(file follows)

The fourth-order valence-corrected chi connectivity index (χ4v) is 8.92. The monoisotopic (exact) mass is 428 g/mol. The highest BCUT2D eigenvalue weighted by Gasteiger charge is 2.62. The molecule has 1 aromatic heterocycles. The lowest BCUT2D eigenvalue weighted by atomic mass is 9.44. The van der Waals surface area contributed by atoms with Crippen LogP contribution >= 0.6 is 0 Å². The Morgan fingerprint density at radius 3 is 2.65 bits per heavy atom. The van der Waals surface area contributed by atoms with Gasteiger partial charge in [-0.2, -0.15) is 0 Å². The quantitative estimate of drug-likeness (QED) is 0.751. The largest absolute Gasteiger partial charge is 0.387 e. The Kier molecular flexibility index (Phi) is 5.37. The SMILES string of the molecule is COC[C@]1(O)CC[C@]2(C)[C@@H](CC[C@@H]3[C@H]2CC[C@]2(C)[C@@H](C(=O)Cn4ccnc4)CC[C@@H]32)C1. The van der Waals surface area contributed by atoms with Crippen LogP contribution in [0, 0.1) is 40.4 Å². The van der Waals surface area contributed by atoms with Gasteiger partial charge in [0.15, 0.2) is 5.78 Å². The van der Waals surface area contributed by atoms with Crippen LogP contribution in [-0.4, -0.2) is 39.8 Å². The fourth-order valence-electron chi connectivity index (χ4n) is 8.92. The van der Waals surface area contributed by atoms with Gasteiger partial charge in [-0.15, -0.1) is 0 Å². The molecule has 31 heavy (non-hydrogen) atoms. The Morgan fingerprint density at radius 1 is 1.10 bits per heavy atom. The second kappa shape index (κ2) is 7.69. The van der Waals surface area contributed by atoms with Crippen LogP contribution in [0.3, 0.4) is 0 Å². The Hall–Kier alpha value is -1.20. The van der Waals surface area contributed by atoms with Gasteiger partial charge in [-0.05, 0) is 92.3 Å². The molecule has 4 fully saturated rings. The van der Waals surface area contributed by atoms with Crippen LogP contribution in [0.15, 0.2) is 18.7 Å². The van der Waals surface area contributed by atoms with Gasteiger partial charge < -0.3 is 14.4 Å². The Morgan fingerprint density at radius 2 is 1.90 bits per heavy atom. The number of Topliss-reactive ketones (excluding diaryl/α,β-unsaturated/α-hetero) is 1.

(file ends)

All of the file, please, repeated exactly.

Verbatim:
The fourth-order valence-corrected chi connectivity index (χ4v) is 8.92. The monoisotopic (exact) mass is 428 g/mol. The highest BCUT2D eigenvalue weighted by Gasteiger charge is 2.62. The molecule has 1 aromatic heterocycles. The lowest BCUT2D eigenvalue weighted by atomic mass is 9.44. The van der Waals surface area contributed by atoms with Crippen LogP contribution >= 0.6 is 0 Å². The Morgan fingerprint density at radius 3 is 2.65 bits per heavy atom. The van der Waals surface area contributed by atoms with Gasteiger partial charge in [-0.2, -0.15) is 0 Å². The quantitative estimate of drug-likeness (QED) is 0.751. The largest absolute Gasteiger partial charge is 0.387 e. The Kier molecular flexibility index (Phi) is 5.37. The SMILES string of the molecule is COC[C@]1(O)CC[C@]2(C)[C@@H](CC[C@@H]3[C@H]2CC[C@]2(C)[C@@H](C(=O)Cn4ccnc4)CC[C@@H]32)C1. The van der Waals surface area contributed by atoms with Crippen LogP contribution in [0, 0.1) is 40.4 Å². The van der Waals surface area contributed by atoms with Gasteiger partial charge in [0.15, 0.2) is 5.78 Å². The van der Waals surface area contributed by atoms with Crippen LogP contribution in [-0.4, -0.2) is 39.8 Å². The fourth-order valence-electron chi connectivity index (χ4n) is 8.92. The van der Waals surface area contributed by atoms with Gasteiger partial charge in [-0.15, -0.1) is 0 Å². The molecule has 31 heavy (non-hydrogen) atoms. The Morgan fingerprint density at radius 1 is 1.10 bits per heavy atom. The second kappa shape index (κ2) is 7.69. The van der Waals surface area contributed by atoms with Crippen LogP contribution in [0.3, 0.4) is 0 Å². The Hall–Kier alpha value is -1.20. The van der Waals surface area contributed by atoms with Gasteiger partial charge in [-0.05, 0) is 92.3 Å². The molecule has 4 fully saturated rings. The van der Waals surface area contributed by atoms with Crippen LogP contribution in [0.15, 0.2) is 18.7 Å². The van der Waals surface area contributed by atoms with Gasteiger partial charge < -0.3 is 14.4 Å². The Morgan fingerprint density at radius 2 is 1.90 bits per heavy atom. The number of Topliss-reactive ketones (excluding diaryl/α,β-unsaturated/α-hetero) is 1.